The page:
This webinar addressed how, as the Covid-19 pandemic continues to evolve, social and economic inequalities have contributed to its complexity. We discussed what governments and policy-makers should do to better address the vulnerabilities of the most marginalised groups. We will also investigate how we can better prepare for the next pandemic. Finally, knowing that pandemic fatigue has started to kick in, we talked about whether the window of opportunity to implement more fundamental reforms toward reducing inequalities has started to close.
Did you miss it? Don’t despair:
Watch the recording here
When: (This event took place on) September 29, 2021
- 9:00a.m. – 10:30 a.m. CDT
- 10:00 a.m. – 11:30 a.m. EDT
- 4:00 p.m. – 5:30 p.m. CEST
Who participated: Our knowledgeable panel
Gerard Quinn is the UN Special Rapporteur on the rights of persons with disabilities. He was the founding director of the Centre for Disability Law and Policy at the National University of Ireland and now holds the Wallenberg Chair at the Raoul Wallenberg Institute and a research chair at the University of Leeds. A graduate of Harvard Law School, he holds three lifetime awards for his international disability law work, and he was a drafted of the UN disability convention.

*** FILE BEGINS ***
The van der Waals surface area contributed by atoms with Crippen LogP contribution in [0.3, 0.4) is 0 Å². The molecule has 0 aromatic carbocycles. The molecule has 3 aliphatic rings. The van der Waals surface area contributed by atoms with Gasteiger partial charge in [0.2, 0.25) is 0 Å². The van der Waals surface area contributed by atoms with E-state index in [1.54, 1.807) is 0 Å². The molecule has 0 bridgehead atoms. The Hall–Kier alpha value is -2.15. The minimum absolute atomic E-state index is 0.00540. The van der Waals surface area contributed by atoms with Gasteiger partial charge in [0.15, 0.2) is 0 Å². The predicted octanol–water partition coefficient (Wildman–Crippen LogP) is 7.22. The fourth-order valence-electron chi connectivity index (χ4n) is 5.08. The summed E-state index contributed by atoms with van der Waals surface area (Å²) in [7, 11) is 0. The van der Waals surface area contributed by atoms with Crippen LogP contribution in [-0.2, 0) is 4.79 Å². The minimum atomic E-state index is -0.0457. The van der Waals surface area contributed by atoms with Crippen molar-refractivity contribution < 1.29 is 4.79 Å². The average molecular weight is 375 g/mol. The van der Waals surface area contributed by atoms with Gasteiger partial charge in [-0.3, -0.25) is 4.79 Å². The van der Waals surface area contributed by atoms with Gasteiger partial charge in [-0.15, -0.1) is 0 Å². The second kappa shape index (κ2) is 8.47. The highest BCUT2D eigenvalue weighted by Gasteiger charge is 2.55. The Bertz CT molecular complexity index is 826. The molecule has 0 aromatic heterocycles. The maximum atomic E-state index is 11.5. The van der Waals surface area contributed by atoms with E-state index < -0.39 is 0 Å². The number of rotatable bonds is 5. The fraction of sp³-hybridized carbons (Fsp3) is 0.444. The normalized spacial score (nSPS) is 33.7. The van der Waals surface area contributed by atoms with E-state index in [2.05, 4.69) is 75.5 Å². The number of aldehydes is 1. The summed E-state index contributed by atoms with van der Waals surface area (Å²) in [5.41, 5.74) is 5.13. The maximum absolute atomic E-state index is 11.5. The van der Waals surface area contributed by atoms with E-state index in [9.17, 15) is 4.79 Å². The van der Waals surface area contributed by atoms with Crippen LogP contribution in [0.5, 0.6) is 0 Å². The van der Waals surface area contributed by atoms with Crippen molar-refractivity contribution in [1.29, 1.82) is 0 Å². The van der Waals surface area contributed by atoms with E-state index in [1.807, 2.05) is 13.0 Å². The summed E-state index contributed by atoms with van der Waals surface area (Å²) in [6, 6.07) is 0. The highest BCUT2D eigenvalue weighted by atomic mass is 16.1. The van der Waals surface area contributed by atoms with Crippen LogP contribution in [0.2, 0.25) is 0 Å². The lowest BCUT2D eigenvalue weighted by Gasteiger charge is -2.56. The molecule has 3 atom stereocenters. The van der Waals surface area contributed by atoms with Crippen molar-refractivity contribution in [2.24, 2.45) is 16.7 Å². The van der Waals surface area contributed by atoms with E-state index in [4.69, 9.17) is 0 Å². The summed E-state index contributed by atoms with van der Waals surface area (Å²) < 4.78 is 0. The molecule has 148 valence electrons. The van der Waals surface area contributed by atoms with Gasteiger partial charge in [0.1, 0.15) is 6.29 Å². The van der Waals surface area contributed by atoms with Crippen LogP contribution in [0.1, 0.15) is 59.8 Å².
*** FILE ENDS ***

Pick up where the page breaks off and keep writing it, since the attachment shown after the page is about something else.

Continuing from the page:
Elina Castillo Jiménez
Elina Castillo Jiménez is a feminist human rights lawyer who works at the intersection of human rights, race, gender, migration and public policy. She holds law degrees from the Dominican Republic and the University of Nottingham, where she studied as a Chevening Scholar, and was a Visiting Scholar at the University of Minnesota Human Rights Center. As part of her multisector experience, she has worked for governments and international advocacy groups, such as Oxfam and Amnesty International.
Janine Moussa is a human rights lawyer with almost two decades of experience in women’s human rights. Among her many accomplishments, she co-founded the Due Diligence Project on State obligation to end violence against women, and served as Senior Program Specialist on violence against women with the UN Division for the Advancement of Women (now UN Women). She is an adjunct professor at George Washington School of Law in Washington, D.C.
Hope Metcalf is Executive Director of the Orville H. Schell, Jr. Center for International Human Rights Law at Yale Law School, where she co-teaches a human rights clinic. She has represented people who have been arbitrarily detained and tortured in the context of U.S. counterterrorism operations as well as U.S. domestic prisons. Her teaching, research and writing focus on the rights of people in various forms of detention, and she consults with organizations around the world on those subjects.